In this article, the latter is what we will try to solve as this is not a theoretical threat anymore. Hundreds of thousands of GPS jamming events occur every year and a recent EU task force called Strike3 proved just that by deploying sensors in 23 countries across the EU and finding over 59,000 cases of high powered GNSS jamming events.
According to Merriam-Webster Asymmetric warfare is “warfare that is between opposing forces which differ greatly in military power and that typically involves the use of unconventional weapons and tactics (such as those associated with guerrilla warfare and terrorist attacks)”. This is exactly what this is, when the bad guys use a $100 GPS jammer they buy online to bring down a bank’s multi-million trading system. This is exactly what this is when a $100 GPS jammer is used locally near Israel’s borders disabling super high-end autonomous tractors. This is exactly what this is when a $100 GPS jammer is used to down a $50K construction drone or $100K reconnaissance drones on the border of Israel.
Asymmetric Warfare Calls for a New Approach
Traditionally, when trying to keep super-high-end, critical, military systems such as fighter jets up in the air or radars up and running, the DARPAs of the world mandated either super-high-end GNSS protection solutions like a 12-element CRPA GNSS system, or a super-high-end alternative \ backup to GNSS which include very accurate INSs\IMUs and expensive, super-high-end atomic clocks. But, as we’ve established, for 97% of the critical GNSS-dependant applications, this is simply not relevant. Hence, a new approach is required: Proportional Defense.
While planning on adequate backup methods in case GNSS is not available (after all, even a private car drives in a tunnel from time to time), we must adopt minimal C-SWaP (Cost, Size, Weight and Power) solutions that simply toughen up our GNSS link to the world making it much more resilient to these attacks.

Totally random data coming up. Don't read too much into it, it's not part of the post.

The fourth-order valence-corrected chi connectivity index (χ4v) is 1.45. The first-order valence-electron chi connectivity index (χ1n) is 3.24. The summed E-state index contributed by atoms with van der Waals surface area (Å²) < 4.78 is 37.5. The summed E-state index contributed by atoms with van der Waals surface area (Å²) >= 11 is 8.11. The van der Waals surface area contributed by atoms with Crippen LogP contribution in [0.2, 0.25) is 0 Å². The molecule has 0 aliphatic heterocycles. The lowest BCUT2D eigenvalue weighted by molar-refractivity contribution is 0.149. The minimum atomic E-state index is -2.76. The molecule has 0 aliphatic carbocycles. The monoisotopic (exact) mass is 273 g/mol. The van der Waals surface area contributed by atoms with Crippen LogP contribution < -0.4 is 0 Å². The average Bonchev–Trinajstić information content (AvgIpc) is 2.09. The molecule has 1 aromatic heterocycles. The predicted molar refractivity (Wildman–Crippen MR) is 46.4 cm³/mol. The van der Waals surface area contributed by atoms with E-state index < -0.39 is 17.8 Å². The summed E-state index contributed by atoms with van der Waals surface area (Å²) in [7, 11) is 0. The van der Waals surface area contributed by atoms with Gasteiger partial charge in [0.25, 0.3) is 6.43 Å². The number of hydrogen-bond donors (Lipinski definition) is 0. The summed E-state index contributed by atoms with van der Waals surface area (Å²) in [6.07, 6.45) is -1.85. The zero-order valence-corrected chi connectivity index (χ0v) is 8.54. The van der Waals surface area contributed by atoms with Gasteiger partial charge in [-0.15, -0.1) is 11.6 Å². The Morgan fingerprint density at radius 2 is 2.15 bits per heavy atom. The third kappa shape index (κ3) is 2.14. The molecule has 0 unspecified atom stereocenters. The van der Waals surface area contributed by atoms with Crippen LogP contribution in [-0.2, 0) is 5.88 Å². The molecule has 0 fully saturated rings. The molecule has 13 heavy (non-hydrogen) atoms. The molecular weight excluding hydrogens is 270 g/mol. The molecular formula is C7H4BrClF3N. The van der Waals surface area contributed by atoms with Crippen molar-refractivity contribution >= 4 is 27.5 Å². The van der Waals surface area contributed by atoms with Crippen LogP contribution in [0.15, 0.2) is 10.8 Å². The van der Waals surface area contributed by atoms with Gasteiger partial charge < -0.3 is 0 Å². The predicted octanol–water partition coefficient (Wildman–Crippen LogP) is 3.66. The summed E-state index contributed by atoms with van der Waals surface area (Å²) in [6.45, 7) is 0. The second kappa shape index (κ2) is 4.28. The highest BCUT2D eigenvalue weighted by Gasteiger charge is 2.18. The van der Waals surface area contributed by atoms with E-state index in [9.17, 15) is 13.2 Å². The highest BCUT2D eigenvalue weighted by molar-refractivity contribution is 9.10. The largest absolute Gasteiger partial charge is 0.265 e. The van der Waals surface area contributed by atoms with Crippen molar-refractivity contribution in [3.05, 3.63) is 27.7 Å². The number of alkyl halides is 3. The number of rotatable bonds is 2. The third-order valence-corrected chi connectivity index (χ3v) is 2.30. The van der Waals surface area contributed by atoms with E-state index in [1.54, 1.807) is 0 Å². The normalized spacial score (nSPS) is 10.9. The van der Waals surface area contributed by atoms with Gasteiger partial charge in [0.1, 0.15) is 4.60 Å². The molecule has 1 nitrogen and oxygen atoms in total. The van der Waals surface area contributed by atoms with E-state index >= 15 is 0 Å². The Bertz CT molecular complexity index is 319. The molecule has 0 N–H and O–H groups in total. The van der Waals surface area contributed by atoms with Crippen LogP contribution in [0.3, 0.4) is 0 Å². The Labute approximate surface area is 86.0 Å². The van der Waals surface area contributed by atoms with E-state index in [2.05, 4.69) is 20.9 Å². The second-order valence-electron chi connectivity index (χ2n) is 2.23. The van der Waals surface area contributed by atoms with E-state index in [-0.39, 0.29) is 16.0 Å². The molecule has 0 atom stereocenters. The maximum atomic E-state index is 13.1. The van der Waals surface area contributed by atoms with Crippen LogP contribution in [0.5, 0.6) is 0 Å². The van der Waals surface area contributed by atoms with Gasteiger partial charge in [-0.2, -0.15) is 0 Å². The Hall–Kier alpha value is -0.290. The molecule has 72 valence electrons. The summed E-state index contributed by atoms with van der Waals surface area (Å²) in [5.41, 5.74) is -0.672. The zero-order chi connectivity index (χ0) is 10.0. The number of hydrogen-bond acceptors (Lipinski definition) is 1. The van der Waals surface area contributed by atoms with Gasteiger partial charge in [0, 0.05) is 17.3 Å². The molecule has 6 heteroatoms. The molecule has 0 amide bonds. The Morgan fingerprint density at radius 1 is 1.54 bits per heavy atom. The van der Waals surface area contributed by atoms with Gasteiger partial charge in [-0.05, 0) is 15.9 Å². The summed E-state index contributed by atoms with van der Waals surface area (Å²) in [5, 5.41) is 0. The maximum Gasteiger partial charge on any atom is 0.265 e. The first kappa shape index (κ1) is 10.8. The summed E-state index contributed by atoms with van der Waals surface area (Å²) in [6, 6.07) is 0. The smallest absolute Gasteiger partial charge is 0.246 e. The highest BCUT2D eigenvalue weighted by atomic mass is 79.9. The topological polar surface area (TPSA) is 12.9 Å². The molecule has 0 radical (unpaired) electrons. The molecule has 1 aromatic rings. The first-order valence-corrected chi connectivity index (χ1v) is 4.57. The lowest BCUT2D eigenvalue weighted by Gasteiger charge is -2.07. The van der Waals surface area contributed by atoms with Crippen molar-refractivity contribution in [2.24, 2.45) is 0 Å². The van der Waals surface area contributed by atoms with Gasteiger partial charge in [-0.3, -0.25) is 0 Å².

Such a solution is infiniDome’s GPSdome. Packaged in a tiny box or an even smaller board-level solution, the GPSdome adopts CRPA principles allowing it to attenuate a jamming signal, making any GNSS system it protects about 50 times more resilient to a jamming attack. Its main advantages are:
At 50g to 150g it is at least 10x lighter and smaller than any other solution
Drawing less than 0.8W makes little strain on any system it protects
It protects GPS L1 by creating a single null attenuating any incoming jamming signal
Passing through Glonass G1 and GPS L2 allows for maximal number of satellites supported
Using off-the-shelf GNSS antennas deployed almost anywhere, allows for maximum flexibility for installation on a building roof, on a vehicle’s side-mirrors or even on a small quadcopter’s frame
Introducing a fixed 100ns latency allows for perfect support of timing systems
Working with almost ANY GNSS receiver makes it a perfect “brown-field” upgrade allowing customers to use existing systems and infrastructure
Even the DARPAs Out There are Coming Around
Despite of their traditional “ultimate defense or no defense at all” mantra, even the technological military entities are starting to adopt this approach of a Proportional Defense. Such is the case of the IDF which decided to toughen its drones in reconnaissance missions on its borders with infiniDome solutions much like a US-military entity which is working closely with infiniDome on bringing customized, proportional vehicular defense to its massive hummer fleet.